How We Tested
In order to adequately test these dimmer switches, we built a custom lighting rig to house them for our tests and connected them to a regular home WiFi router. We evaluated their setup processes, apps, physical dimming performance, digital dimming performance, smart home ecosystem integrations, remote control capabilities, and how well they work with popular virtual assistants, including Apple’s Siri, Amazon’s Alexa, and Google Assistant.
As for Z-Wave dimmers, we standardized our tests by connecting them to the same Wink Hub 2. We then subsequently ran them through the same tests mentioned above. For more on how we test products, please visit our How We Test page.
Do I Need Smart Bulbs or a Smart Switch?
Replacing every light in your home with smart bulbs can get expensive quick (especially if you have lots of multi-bulb fixtures). That’s one of the best things about buying smart dimmers and switches—you can convert an entire chandellier’s-worth of “dumb” bulbs to smart ones with one switch. Depending on the smart dimmer you choose, the initial cost of installation may be slightly higher than it would be to simply install the cheapest smart bulbs, but your dimmer switch will never burn out or need to be replaced, which will save you money over time. Plus you will never run into the frustrating scenario where you are yelling at Alexa to turn on the light, but she can’t because somebody turned the regular light switch off without thinking, and therefore your smart bulbs are off-line and there you are just screaming into the darkness for no reason. Not that we have ever experienced anything like that.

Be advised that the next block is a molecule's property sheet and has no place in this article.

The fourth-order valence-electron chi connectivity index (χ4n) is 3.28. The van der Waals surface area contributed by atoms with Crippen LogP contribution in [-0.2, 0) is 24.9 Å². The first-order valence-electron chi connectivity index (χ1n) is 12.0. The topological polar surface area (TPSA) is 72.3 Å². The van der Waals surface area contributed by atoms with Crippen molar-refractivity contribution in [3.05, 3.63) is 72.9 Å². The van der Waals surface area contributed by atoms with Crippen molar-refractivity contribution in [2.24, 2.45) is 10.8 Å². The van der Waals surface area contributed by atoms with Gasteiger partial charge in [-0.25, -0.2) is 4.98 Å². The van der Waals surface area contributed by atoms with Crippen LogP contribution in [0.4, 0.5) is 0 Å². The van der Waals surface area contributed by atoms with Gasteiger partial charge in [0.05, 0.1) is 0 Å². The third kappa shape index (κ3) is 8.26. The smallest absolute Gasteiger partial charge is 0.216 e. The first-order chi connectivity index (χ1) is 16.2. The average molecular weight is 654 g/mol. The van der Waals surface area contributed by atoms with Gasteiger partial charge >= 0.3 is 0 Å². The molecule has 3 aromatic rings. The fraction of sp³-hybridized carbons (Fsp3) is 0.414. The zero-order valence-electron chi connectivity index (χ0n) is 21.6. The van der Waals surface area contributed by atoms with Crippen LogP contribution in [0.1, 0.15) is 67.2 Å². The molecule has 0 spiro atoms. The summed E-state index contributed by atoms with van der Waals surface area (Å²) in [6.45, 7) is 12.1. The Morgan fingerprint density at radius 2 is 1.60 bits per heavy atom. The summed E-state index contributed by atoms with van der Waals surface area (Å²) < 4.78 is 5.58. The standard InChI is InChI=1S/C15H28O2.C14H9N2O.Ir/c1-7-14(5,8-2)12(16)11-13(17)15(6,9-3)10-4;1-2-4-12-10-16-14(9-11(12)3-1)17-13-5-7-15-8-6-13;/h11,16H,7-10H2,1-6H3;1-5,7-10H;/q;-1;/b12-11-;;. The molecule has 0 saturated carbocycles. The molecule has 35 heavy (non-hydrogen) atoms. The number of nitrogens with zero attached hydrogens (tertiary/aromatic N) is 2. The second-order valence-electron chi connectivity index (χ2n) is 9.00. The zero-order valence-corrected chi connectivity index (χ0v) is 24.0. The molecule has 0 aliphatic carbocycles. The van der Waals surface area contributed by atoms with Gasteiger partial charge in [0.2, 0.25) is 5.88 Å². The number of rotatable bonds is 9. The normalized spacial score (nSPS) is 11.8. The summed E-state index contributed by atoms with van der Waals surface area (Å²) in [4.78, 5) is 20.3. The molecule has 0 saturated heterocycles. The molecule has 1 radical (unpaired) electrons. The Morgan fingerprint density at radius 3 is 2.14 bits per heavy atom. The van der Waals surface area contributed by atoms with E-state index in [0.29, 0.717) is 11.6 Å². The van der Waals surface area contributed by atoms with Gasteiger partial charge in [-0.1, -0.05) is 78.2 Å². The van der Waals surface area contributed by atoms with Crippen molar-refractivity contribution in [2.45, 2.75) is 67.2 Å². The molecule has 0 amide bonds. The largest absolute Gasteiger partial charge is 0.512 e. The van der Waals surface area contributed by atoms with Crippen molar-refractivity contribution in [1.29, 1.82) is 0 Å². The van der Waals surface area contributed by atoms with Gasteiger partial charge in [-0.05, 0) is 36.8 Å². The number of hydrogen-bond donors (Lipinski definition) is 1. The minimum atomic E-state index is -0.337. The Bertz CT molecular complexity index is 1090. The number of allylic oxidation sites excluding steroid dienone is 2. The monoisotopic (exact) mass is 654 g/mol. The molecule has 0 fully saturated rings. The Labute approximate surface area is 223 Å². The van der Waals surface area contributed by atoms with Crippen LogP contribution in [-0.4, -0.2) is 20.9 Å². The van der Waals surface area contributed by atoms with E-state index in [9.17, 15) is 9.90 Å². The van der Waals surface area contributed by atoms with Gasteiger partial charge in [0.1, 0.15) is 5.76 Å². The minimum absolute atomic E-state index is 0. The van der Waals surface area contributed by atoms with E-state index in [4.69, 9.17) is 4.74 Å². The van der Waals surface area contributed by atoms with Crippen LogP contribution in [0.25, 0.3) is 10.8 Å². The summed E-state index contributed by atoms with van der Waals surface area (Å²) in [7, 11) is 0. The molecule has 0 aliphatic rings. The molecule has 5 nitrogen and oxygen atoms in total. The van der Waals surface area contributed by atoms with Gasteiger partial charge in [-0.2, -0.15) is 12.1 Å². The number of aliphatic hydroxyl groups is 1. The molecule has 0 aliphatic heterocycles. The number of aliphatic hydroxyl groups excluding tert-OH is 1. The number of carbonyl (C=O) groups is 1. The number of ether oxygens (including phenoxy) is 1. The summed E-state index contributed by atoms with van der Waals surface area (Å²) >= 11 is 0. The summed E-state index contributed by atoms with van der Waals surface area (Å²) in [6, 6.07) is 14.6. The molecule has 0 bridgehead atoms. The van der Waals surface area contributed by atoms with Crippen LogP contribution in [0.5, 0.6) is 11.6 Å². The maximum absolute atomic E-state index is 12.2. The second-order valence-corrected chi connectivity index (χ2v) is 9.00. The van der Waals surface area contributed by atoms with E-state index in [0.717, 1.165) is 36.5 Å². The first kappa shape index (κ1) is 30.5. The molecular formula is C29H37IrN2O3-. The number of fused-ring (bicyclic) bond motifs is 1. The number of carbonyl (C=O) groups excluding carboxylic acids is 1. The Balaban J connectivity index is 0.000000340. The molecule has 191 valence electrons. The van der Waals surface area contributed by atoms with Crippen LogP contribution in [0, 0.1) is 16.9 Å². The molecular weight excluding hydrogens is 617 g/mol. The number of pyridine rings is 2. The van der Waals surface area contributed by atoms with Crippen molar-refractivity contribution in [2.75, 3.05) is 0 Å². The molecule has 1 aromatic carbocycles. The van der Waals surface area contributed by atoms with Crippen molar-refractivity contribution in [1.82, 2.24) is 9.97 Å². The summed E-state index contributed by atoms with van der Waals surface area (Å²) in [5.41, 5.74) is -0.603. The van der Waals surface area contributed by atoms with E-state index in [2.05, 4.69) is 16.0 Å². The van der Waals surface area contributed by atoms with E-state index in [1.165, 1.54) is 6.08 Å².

Lutron, the brand behind our favorite smart dimmer, offers a handy compatibility checker that will show you which dimmers are compatible with the brand and model of bulbs you already own.
Smart bulbs might be a more attractive starting point for those who want to ease their way into smart lighting slowly, one bulb at a time. The more expensive smart bulbs are also loaded with lots of options when it comes to color lighting and scenes. A smart dimmer won’t offer you the same bells and whistles, but it’s generally just less fussy—and tech that’s less fussy is something we could all use a little more of.